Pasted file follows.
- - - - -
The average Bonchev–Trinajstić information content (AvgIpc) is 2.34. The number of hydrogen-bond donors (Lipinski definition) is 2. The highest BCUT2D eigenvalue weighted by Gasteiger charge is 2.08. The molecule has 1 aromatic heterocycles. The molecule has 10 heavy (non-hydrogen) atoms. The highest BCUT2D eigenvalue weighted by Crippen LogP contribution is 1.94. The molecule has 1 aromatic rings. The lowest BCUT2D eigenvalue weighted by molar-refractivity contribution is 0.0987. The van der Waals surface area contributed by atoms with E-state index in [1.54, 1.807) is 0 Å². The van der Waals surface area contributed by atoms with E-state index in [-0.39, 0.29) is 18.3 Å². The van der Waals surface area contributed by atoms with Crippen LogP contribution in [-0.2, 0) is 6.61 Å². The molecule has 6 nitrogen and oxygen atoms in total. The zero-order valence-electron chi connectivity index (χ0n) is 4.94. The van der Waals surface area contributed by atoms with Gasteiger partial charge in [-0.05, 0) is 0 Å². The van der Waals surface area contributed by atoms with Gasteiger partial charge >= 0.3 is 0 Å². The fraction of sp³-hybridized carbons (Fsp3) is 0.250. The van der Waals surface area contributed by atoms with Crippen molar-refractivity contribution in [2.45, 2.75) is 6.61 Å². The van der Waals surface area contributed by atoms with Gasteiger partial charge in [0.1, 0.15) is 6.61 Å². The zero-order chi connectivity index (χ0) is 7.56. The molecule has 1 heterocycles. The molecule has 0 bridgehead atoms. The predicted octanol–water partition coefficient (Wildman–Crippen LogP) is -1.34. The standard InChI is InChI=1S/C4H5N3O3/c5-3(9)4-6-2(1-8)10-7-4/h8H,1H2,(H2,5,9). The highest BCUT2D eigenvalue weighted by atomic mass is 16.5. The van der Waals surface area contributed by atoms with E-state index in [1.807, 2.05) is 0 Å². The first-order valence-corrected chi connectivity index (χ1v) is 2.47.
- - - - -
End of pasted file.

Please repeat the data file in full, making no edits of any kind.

The average Bonchev–Trinajstić information content (AvgIpc) is 2.34. The number of hydrogen-bond donors (Lipinski definition) is 2. The highest BCUT2D eigenvalue weighted by Gasteiger charge is 2.08. The molecule has 1 aromatic heterocycles. The molecule has 10 heavy (non-hydrogen) atoms. The highest BCUT2D eigenvalue weighted by Crippen LogP contribution is 1.94. The molecule has 1 aromatic rings. The lowest BCUT2D eigenvalue weighted by molar-refractivity contribution is 0.0987. The van der Waals surface area contributed by atoms with E-state index in [1.54, 1.807) is 0 Å². The van der Waals surface area contributed by atoms with E-state index in [-0.39, 0.29) is 18.3 Å². The van der Waals surface area contributed by atoms with Crippen LogP contribution in [-0.2, 0) is 6.61 Å². The molecule has 6 nitrogen and oxygen atoms in total. The zero-order valence-electron chi connectivity index (χ0n) is 4.94. The van der Waals surface area contributed by atoms with Gasteiger partial charge in [-0.05, 0) is 0 Å². The van der Waals surface area contributed by atoms with Gasteiger partial charge >= 0.3 is 0 Å². The fraction of sp³-hybridized carbons (Fsp3) is 0.250. The van der Waals surface area contributed by atoms with Crippen molar-refractivity contribution in [2.45, 2.75) is 6.61 Å². The van der Waals surface area contributed by atoms with Gasteiger partial charge in [0.1, 0.15) is 6.61 Å². The zero-order chi connectivity index (χ0) is 7.56. The molecule has 1 heterocycles. The molecule has 0 bridgehead atoms. The predicted octanol–water partition coefficient (Wildman–Crippen LogP) is -1.34. The standard InChI is InChI=1S/C4H5N3O3/c5-3(9)4-6-2(1-8)10-7-4/h8H,1H2,(H2,5,9). The highest BCUT2D eigenvalue weighted by atomic mass is 16.5. The van der Waals surface area contributed by atoms with E-state index in [1.807, 2.05) is 0 Å². The first-order valence-corrected chi connectivity index (χ1v) is 2.47.